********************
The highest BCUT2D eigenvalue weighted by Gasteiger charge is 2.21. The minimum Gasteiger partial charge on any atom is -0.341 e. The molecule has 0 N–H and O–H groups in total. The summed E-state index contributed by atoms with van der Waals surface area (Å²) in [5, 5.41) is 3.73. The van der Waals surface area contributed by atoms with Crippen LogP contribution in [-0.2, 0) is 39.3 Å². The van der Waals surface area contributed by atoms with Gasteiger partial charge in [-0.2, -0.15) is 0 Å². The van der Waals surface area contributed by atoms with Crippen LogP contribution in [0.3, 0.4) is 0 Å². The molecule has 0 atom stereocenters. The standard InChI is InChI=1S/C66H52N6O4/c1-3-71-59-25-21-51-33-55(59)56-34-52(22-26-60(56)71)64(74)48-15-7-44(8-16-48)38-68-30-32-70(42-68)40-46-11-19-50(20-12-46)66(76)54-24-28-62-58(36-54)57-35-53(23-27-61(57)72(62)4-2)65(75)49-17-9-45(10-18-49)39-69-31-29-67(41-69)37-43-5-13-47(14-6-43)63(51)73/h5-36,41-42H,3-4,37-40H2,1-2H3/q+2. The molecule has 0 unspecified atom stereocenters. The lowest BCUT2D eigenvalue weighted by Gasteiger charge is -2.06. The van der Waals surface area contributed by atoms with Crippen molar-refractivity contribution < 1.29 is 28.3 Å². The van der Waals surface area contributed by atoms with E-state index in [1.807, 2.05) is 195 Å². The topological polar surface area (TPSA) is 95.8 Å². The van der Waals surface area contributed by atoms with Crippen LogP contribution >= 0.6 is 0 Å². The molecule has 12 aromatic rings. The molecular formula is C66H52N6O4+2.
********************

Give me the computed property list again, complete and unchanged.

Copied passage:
The highest BCUT2D eigenvalue weighted by Gasteiger charge is 2.21. The minimum Gasteiger partial charge on any atom is -0.341 e. The molecule has 0 N–H and O–H groups in total. The summed E-state index contributed by atoms with van der Waals surface area (Å²) in [5, 5.41) is 3.73. The van der Waals surface area contributed by atoms with Crippen LogP contribution in [-0.2, 0) is 39.3 Å². The van der Waals surface area contributed by atoms with Gasteiger partial charge in [-0.2, -0.15) is 0 Å². The van der Waals surface area contributed by atoms with Crippen LogP contribution in [0.3, 0.4) is 0 Å². The molecule has 0 atom stereocenters. The standard InChI is InChI=1S/C66H52N6O4/c1-3-71-59-25-21-51-33-55(59)56-34-52(22-26-60(56)71)64(74)48-15-7-44(8-16-48)38-68-30-32-70(42-68)40-46-11-19-50(20-12-46)66(76)54-24-28-62-58(36-54)57-35-53(23-27-61(57)72(62)4-2)65(75)49-17-9-45(10-18-49)39-69-31-29-67(41-69)37-43-5-13-47(14-6-43)63(51)73/h5-36,41-42H,3-4,37-40H2,1-2H3/q+2. The molecule has 0 unspecified atom stereocenters. The lowest BCUT2D eigenvalue weighted by Gasteiger charge is -2.06. The van der Waals surface area contributed by atoms with Crippen molar-refractivity contribution < 1.29 is 28.3 Å². The van der Waals surface area contributed by atoms with E-state index in [1.807, 2.05) is 195 Å². The topological polar surface area (TPSA) is 95.8 Å². The van der Waals surface area contributed by atoms with Crippen LogP contribution >= 0.6 is 0 Å². The molecule has 12 aromatic rings. The molecular formula is C66H52N6O4+2.